LTE Filter Coefficients
LTE uses a linear filter to perform using a set of coefficients like in Equation 1 presented in this paper.
The LTE University.com quotes the following
“Once the UE is configured to do measurements, the UE starts measuring reference signals from the serving cell and any neighbors it detects. The next question is whether the UE should look at just the current measurement value, or if the recent history of measurements should be considered. LTE, like other wireless technologies, takes the approach of filtering the currently measured value with recent history. Since the UE is doing the measurement, the network conveys the filtering requirements to the UE in an RRC Connection reconfiguration message.”
- Mn is the latest received measurement result from the physical layer;
- Fn is the updated filtered measurement result, that is used for evaluation of reporting criteria or for measurement reporting;
- Fn-1 is the old filtered measurement result, where F0 is set to M1 when the first measurement result from the physical layer is received; and
- a = 1 / 2(k/4), where k is the filterCoefficent for the corresponding measurement quantity received by the quantityConfig.
The filterCoefficient is provided to the UE and the sample rate is assumed to be 200ms.
Where is this coming from?
In the following paper, different values of k, and speed are studied to determine which one is the best option to estimate the right value of handover based on previous UE Measurements.
The most interesting conclusion found in this paper is:
” Based on our analyses we can conclude that both of the L3 filters: dB and linear work but they may not have exactly the same performance when a terminal speed varies in a cell. The 3km/h case showed that there is nearly no difference between linear and dB filtering when the length of L3 filtering is such that samples used in L3 filtering are highly correlated. However, in case of higher UE speeds where log-normally distributed fading samples are no longer highly correlated over the whole L3 filtering period difference between linear and dB filtering increases. If we want L3 filtered results (e.g. CPICH RSCP or CPICH Ec/Io results) to follow the actual L1 behaviour better and we want to minimize required soft handover regions in deployments, where L3 filter is used and different terminals may be present in a cell, dB domain L3 filter should be selected. Logarithmic L3 filter also better allows to control the variation of reported absolute CPICH RSCP levels with different speed”
In summary, the use of the proper filtering technique and the right value of speed are keys to minimize required handover regions. However, the simulation used a PathLoss equation:
PathLoss = 128.1 + 37.6 Log10(R) + LogF
In real life, PathLoss is a function of shadowing, captured by the LogF function.
Another important factor is shown when:
” Figure 3 illustrates well that when terminal speed is relatively small compared to the filter coefficient e.g. 3 km/h for k=7, linear and logarithmic L3 filters do not differ much from each other or from L1 filtered results (the green reference curve). This because the samples used in L3 filtering are highly correlated i.e. variation of different input values to the filters is not high.”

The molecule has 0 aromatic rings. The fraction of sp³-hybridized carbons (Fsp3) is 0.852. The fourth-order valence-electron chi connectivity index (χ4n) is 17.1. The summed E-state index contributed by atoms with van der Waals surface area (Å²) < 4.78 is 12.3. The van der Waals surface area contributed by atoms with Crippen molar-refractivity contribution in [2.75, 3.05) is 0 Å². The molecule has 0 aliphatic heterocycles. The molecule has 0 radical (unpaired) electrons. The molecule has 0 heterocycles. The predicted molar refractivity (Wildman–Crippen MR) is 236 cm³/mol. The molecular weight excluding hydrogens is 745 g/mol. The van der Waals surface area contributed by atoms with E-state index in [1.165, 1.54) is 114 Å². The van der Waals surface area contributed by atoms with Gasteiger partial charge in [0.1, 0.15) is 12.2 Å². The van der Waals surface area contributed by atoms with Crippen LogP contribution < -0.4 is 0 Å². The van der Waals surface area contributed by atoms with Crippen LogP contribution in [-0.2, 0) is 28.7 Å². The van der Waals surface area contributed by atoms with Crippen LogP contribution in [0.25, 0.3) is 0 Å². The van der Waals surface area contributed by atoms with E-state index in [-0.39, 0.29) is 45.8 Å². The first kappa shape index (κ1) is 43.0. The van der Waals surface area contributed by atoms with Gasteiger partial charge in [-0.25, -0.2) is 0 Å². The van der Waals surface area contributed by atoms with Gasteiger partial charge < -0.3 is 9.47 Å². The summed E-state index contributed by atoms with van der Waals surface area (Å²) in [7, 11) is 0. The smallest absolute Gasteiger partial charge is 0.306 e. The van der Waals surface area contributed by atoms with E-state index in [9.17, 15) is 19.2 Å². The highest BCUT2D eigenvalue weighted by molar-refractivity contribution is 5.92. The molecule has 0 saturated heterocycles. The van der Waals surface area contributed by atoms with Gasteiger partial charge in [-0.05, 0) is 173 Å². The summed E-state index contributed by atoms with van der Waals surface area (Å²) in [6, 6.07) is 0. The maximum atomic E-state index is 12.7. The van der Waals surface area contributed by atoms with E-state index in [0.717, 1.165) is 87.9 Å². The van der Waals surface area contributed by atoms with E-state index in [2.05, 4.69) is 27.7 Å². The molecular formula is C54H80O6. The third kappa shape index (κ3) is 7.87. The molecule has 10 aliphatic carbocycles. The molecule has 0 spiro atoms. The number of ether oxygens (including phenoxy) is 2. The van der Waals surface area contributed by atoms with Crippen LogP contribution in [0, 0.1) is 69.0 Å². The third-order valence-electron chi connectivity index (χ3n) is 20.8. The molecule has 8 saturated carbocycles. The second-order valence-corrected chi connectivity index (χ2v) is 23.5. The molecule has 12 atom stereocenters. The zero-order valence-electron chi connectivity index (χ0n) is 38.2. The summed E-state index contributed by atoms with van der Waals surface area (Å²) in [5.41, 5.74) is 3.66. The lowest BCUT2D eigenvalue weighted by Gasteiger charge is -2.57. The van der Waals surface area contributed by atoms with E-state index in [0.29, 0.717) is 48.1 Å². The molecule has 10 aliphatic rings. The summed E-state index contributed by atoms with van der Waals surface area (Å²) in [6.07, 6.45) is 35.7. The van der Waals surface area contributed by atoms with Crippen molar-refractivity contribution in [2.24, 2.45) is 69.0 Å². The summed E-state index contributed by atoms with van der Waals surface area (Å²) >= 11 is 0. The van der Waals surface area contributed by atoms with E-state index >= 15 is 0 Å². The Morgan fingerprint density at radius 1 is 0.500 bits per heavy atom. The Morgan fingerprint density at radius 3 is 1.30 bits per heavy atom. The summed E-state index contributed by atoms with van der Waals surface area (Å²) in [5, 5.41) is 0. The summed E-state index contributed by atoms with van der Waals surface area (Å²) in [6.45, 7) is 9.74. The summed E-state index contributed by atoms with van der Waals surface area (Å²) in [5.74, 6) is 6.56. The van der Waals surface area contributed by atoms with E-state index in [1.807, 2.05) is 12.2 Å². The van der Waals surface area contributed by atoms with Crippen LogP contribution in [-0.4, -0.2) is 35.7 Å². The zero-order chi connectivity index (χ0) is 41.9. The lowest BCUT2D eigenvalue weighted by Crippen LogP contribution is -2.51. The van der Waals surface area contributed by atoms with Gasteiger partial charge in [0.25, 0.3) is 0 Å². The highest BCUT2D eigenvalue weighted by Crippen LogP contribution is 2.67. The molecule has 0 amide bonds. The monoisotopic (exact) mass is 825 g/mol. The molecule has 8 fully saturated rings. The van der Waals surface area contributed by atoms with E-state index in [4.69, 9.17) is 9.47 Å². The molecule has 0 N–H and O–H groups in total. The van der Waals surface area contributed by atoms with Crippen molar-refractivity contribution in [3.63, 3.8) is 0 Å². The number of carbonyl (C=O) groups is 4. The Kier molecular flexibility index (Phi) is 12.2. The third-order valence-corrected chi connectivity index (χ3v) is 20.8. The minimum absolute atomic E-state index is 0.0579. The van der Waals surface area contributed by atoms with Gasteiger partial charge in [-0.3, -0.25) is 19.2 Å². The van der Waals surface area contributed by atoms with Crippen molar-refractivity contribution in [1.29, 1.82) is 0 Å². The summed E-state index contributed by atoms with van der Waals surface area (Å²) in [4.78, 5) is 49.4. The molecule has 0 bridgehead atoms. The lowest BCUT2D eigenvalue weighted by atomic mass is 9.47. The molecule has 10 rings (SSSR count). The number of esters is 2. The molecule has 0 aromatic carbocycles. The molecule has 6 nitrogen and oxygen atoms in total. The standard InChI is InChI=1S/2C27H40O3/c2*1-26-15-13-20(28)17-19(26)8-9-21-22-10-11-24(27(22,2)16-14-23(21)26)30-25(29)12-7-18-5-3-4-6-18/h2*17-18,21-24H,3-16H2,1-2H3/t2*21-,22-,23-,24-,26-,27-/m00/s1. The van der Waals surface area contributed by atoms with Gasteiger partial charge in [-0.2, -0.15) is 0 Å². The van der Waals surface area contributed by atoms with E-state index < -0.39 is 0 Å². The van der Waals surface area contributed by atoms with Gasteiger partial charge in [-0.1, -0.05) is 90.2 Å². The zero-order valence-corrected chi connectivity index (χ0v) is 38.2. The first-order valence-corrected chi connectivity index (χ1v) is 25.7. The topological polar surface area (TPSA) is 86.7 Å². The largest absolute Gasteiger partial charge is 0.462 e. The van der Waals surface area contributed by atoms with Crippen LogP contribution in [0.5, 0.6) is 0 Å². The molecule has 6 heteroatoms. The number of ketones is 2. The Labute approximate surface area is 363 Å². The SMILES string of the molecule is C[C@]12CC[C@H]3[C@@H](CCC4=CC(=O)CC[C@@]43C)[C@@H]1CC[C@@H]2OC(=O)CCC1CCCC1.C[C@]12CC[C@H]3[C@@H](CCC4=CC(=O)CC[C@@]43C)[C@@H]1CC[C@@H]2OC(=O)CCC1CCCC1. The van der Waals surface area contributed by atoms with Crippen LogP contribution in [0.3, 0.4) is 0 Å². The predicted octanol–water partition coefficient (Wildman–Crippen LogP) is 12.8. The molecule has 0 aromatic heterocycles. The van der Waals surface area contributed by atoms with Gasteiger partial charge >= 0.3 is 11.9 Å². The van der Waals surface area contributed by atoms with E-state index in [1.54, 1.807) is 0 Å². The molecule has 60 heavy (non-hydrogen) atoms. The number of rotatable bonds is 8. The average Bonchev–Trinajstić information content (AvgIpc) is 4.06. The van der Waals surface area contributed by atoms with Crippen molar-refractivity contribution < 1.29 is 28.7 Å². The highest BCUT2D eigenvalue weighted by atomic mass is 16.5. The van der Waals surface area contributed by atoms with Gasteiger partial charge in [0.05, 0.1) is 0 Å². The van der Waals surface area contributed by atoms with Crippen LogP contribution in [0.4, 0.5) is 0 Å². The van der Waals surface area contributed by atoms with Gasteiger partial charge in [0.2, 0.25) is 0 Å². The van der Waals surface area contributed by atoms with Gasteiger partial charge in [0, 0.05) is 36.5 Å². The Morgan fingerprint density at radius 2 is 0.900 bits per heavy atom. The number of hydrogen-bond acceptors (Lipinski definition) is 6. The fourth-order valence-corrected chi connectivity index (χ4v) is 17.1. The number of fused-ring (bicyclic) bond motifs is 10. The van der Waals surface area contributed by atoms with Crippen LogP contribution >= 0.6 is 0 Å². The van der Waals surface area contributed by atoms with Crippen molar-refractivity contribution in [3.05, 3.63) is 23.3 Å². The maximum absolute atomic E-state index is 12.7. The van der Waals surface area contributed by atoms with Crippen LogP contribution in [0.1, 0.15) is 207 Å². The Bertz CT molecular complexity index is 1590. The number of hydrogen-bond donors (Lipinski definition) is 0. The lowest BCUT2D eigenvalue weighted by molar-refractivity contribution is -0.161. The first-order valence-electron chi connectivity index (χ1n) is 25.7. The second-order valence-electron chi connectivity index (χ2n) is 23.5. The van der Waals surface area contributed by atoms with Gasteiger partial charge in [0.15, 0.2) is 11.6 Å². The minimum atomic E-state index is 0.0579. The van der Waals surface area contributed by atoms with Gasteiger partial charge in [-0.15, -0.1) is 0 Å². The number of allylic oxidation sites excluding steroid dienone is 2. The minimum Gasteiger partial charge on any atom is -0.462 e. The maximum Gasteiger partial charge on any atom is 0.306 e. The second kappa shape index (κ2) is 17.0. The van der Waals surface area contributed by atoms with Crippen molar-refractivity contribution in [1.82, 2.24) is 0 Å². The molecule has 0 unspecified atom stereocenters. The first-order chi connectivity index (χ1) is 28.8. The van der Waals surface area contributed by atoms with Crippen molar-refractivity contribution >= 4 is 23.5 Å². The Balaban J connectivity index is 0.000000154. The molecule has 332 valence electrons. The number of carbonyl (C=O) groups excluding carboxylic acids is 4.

Therefore choosing the right filtering technique will properly anticipate handover with a linear- or log-based filtering.
LTE Handover Events
Based on the results of the filtering, several events are triggered in LTE.
- Serving becomes better than threshold
- Serving becomes worse than threshold
- Neighbour becomes offset better than PCell
- Neighbour becomes better than threshold
- PCell becomes worse than threshold1 and neighbour becomes better than threshold2
- Neighbour becomes offset better than SCell
- CSI-RS resource becomes better than threshold
- CSI-RS resource becomes offset better than reference CSI-RS resource
- Inter RAT neighbour becomes better than threshold
- PCell becomes worse than threshold1 and inter RAT neighbour becomes better than threshold2
Filtering and Prediction
Linear Prediction Coding is nothing but a linear filter or a low-pass filter.
Wikipedia says that:
Linear prediction is a mathematical operation where future values of a discrete-timesignal are estimated as a linear function of previous samples.In digital signal processing, linear prediction is often called linear predictive coding (LPC) and can thus be viewed as a subset of filter theory. In system analysis (a subfield of mathematics), linear prediction can be viewed as a part of mathematical modelling or optimization.
and Kalman Filter says that:
Kalman filtering, also known as linear quadratic estimation (LQE), is an algorithm that uses a series of measurements observed over time, containing statistical noise and other inaccuracies, and produces estimates of unknown variables that tend to be more accurate than those based on a single measurement alone, by using Bayesian inference and estimating a joint probability distribution over the variables for each timeframe. The filter is named after Rudolf E. Kálmán, one of the primary developers of its theory.
In other words, Filtering is a predictive technique using linear equations that include a Kalman Filter with a linear quadratic estimation .
I have worked on Kalman filters in the past for improving handover in wireless systems: